Mercantile Trust Company, director;
Morgan’s Louisiana and Texas Railroad (and Steamship Company), president and director ;
Nassau Electric Railroad Company, director ;
New York, Susquehanna and Western Railroad Company, director;
The Night and Day Bank, director;
Orange County Road Construction Company, president and director ;
Oregon and California Railroad Company, president and director ;
Oregon Railroad and Navigation Company, president and director;
Oregon Short Line Railroad Company, president and director ;
The Pacific Coast Company, director;
Pacific Mail Steamship Company, president and director ;
Pere Marquette Railroad Company, director ;
Portland and Asiatic Steamship Company, president and director;
Railroad Securities Company, president and director ;
San Pedro, Los Angeles and Salt Lake Railroad, director ;
South Pacific Coast Railway, president and director ;
Southern Pacific Company, president and director ;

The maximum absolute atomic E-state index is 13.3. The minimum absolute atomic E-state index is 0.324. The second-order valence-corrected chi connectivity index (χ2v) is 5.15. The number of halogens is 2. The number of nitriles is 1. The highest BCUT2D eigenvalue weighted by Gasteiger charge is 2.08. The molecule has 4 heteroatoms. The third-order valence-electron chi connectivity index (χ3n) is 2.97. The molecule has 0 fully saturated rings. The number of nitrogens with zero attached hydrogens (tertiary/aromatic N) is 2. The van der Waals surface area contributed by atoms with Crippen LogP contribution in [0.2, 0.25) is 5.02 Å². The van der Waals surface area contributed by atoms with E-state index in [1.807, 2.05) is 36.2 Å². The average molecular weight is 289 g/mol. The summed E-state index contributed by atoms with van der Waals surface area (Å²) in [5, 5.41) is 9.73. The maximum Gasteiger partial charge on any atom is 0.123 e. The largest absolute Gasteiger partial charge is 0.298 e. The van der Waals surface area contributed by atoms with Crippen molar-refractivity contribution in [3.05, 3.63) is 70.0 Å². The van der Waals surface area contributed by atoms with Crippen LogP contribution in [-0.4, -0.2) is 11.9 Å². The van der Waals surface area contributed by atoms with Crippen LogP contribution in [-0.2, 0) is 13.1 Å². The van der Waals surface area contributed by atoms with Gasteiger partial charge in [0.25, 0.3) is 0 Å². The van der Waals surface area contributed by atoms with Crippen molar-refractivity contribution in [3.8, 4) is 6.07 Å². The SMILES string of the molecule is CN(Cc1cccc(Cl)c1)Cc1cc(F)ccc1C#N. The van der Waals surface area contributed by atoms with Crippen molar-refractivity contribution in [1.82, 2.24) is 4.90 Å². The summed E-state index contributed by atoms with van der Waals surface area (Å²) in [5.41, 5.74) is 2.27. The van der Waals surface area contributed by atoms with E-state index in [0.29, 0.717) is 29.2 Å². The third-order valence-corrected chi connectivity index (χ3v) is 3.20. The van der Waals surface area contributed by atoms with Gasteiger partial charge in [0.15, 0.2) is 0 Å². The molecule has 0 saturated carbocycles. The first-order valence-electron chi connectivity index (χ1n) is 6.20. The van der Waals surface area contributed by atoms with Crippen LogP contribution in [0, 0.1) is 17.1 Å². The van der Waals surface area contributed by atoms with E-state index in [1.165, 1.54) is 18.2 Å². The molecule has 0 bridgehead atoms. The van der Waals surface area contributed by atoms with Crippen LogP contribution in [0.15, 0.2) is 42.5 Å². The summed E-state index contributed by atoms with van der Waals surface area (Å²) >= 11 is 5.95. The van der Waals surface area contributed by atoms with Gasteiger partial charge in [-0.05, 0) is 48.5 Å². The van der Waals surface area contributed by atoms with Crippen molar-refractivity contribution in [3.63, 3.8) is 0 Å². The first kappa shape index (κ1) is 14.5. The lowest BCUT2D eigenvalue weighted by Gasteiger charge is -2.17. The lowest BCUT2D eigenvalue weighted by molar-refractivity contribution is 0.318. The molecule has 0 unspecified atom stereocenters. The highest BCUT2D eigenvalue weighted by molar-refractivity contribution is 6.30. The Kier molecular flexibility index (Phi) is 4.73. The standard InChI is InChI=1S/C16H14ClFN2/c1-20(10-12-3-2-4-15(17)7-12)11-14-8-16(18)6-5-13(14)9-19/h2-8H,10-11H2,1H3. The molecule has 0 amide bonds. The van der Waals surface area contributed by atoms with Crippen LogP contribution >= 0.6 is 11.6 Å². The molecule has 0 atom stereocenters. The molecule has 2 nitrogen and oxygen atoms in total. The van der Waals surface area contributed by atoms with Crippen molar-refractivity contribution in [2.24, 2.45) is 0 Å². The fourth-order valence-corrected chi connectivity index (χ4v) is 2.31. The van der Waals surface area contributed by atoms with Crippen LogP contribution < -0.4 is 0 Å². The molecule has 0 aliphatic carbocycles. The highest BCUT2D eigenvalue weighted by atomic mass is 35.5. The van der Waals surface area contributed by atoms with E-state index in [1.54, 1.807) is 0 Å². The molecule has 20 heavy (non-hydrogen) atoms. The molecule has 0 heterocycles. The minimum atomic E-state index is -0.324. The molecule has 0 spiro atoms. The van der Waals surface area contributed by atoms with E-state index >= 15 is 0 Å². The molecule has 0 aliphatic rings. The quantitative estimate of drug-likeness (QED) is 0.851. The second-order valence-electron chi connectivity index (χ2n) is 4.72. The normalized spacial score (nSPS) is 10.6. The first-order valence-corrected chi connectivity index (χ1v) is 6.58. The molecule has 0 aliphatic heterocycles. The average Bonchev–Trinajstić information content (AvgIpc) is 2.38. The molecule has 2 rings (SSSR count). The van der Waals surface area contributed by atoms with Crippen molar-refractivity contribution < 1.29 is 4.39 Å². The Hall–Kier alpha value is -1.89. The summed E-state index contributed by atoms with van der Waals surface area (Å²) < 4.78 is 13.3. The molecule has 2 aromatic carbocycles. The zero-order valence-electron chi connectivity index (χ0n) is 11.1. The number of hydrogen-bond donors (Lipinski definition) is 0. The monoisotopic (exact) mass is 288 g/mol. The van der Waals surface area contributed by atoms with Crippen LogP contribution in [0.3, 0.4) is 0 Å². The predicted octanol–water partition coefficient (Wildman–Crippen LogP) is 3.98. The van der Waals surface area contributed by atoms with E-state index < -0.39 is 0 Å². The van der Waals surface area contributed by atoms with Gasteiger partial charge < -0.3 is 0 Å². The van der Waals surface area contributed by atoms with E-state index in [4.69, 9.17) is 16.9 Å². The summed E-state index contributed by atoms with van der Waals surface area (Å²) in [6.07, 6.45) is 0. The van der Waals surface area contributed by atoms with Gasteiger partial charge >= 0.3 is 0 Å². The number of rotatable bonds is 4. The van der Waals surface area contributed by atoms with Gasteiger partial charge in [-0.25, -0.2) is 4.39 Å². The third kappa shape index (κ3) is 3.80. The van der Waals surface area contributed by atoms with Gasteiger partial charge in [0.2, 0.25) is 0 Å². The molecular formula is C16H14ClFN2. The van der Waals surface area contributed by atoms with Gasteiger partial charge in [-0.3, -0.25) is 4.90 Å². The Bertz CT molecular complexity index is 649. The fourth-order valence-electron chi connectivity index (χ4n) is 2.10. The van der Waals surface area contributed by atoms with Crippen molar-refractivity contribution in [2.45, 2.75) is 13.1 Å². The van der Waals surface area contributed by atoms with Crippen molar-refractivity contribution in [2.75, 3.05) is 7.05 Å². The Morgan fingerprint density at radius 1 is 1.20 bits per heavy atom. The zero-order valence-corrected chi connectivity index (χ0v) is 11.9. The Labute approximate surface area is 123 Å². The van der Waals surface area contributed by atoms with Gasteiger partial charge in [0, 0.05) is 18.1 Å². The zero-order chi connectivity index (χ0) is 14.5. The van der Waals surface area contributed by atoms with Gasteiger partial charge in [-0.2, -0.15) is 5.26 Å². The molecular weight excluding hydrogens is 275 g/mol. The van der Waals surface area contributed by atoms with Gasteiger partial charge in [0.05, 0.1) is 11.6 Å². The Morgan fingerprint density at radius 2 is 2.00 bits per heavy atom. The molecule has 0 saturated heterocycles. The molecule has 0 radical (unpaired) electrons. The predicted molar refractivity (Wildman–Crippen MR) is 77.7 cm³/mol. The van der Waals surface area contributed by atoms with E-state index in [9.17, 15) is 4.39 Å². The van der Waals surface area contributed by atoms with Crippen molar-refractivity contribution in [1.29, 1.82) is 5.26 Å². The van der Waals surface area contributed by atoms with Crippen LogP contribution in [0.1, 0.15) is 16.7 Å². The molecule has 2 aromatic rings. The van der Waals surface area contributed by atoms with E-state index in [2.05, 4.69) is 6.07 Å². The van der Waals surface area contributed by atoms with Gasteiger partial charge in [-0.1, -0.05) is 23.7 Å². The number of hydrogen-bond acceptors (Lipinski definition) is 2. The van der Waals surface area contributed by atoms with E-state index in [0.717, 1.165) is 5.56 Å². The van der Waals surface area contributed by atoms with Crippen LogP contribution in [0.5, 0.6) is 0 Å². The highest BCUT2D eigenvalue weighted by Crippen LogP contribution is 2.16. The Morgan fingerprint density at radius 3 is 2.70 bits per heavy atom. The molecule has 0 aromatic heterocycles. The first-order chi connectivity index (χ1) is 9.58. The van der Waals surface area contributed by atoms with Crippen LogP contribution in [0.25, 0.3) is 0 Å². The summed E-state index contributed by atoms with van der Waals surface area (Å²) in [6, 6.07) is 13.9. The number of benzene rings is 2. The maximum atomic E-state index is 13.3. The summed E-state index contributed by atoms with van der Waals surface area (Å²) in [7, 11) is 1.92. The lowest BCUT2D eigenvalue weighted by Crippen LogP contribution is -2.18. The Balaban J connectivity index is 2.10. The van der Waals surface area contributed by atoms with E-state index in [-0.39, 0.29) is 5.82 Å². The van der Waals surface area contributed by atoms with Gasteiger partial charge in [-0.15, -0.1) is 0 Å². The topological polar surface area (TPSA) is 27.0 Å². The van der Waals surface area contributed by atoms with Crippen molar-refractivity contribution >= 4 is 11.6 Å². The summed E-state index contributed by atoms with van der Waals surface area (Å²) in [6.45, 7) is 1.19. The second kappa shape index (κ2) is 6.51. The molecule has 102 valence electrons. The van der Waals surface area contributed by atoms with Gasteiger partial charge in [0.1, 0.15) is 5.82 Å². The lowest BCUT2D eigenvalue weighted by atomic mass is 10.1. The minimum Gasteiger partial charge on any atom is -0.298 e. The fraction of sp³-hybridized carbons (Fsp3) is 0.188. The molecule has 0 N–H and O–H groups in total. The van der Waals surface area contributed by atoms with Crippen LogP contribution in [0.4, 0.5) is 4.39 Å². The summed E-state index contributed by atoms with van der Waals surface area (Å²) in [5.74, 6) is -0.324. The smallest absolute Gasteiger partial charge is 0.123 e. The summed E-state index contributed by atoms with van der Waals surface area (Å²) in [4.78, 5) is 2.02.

Southern Pacific Terminal Company, president and director ;
Texas and New Orleans Railroad Company, president and director;
Union Pacific Land Company, director;
Union Pacific Railroad Company, president, chairman of the executive committee, and director;
Wells, Fargo & Co., chairman of executive committee and director;
Wells, Fargo-Nevada National Bank, director; and
The Western Union Telegraph Company, director.

MOSES TAYLOR:
City Real Property Investing Company, director;
Clayton Fire Extinguishing and Disinfecting Company, vice-president and director ;
Cornwall-Lebanon Railroad, director;
Cornwall Railroad, director;
Electric Properties Company, director ;
Franklin Iron Company, director ;
Knickerbocker Trust Company, director ;
Lackawanna Steel Company, director;
Lake Champlain and Moriah Railroad Company, vice-president and director;
The Mines Furnace Company, director ;
New Amsterdam Gas Company, president and director;